Finally, all the machining on the cylinders had produced plenty of swarf, which had found its way into all the hollow ports and passageways. Paul gave the cylinders a very thorough blasting with the steam cleaner, followed by Alan using an air jet to dry them out and remove any remaining dust. We were surprised how much swarf came out during this process; hopefully there is now nothing left inside.
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Paul used an angle grinder to remove some casting flash on the cylinders, prior to cleaning them.
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The sun lights up the newly machined cylinder bore.
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Paul steam-cleans the cylinders.
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Hopefully it won't be too many years before these cylinders are filled with steam from our new boiler!
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Steam-cleaning the insides of the cylinder ports and passages was a very effective way of removing the accumulated swarf.
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After steam-cleaning, Alan uses an air lance to dry the cylinders and remove any remaining loose particles.
Moving the cylinders around has been a challenge so thanks to the telehandler drivers (Mike, Matt, Robco and Ian) who have helped us with that. Hopefully the next time they move out of our shed, they will be permanently attached to the loco frames!
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Delivering the cylinders back into our shed was tricky, but Matt very carefully manouevred the Manitou past the obstructions...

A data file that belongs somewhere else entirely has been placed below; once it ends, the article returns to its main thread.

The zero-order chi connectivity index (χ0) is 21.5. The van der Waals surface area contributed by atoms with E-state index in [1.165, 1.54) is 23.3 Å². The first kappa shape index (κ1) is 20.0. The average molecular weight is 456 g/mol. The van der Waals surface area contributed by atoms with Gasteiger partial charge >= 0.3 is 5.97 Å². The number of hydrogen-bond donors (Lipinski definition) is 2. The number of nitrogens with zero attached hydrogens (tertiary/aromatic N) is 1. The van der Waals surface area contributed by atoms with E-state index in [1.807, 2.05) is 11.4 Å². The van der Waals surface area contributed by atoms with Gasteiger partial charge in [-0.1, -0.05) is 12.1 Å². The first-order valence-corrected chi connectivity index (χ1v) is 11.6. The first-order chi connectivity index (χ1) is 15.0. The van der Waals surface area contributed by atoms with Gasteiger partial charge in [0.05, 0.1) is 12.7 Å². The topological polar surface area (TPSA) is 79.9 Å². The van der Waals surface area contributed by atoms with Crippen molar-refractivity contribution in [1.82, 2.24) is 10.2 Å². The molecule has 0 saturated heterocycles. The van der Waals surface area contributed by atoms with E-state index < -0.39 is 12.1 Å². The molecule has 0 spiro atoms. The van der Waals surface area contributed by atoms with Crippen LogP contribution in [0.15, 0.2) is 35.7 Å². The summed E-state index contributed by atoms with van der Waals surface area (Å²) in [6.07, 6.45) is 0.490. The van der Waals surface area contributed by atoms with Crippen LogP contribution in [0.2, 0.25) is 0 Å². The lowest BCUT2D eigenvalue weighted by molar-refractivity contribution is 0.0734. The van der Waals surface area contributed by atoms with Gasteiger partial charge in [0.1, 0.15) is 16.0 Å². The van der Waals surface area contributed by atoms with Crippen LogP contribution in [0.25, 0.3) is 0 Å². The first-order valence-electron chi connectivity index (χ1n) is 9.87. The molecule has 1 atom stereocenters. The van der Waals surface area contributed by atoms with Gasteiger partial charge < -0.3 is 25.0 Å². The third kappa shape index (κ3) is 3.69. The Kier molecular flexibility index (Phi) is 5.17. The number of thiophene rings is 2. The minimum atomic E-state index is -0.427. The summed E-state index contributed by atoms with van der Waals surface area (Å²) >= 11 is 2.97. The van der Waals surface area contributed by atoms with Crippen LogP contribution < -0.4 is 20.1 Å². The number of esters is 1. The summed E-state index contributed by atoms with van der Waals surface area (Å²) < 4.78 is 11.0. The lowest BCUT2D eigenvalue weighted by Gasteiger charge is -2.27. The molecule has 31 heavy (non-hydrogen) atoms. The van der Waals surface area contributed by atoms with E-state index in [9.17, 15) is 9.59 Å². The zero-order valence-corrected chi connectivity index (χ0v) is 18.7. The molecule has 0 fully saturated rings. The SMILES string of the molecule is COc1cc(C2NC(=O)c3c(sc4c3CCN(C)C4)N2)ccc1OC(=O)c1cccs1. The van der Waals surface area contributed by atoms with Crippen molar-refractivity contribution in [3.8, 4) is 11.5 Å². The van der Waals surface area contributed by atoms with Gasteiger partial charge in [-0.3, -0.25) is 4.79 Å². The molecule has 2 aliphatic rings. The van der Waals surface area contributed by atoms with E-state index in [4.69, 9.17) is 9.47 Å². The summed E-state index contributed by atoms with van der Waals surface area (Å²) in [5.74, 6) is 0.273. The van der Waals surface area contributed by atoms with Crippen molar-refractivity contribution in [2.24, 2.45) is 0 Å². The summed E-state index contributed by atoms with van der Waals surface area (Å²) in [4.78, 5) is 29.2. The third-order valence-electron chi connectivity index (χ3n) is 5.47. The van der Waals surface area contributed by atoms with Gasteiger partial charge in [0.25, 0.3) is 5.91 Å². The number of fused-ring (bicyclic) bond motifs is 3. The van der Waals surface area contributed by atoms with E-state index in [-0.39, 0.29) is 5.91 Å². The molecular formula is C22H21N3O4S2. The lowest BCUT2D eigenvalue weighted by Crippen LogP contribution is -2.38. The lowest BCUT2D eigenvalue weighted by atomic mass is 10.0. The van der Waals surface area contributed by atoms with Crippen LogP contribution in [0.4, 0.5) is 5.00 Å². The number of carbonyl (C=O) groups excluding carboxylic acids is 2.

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...and posted the pallet through the doorway. It's a tight fit!
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Victorian weekend: Blanche and Linda pass a freight train hauled by Taliesin, at the remote passing loop at Rhiw Goch. C2 Project members were fully employed on the locos and/or as wagon brakesmen over the weekend: on this occasion Sam was driving Blanche while Paul was driving Taliesin.
Thee are still a few preparations to complete before we finally fit the cylinders and motion brackets, including temporarily removing the suspension as the springs and equalising beams block access to the fixing bolts. We will also need to ream the holes to suit the fitted bolts. Hopefully we will complete the job over the Christmas period. We can then fit the brakes before moving on to the rods and motion. This will be a really big step forward so keep an eye out for future updates!
Paul will be giving a talk about the C2 Project to the Ffestiniog Railway Society Dee&Mersey Group in Chester on 30th October. Thanks to them for the invitation to speak. We’ve done these talks at most of the FR Society area groups over the past few years, and also have one lined up next year at the Institution of Mechanical Engineers Railway Division in Manchester.
November 2019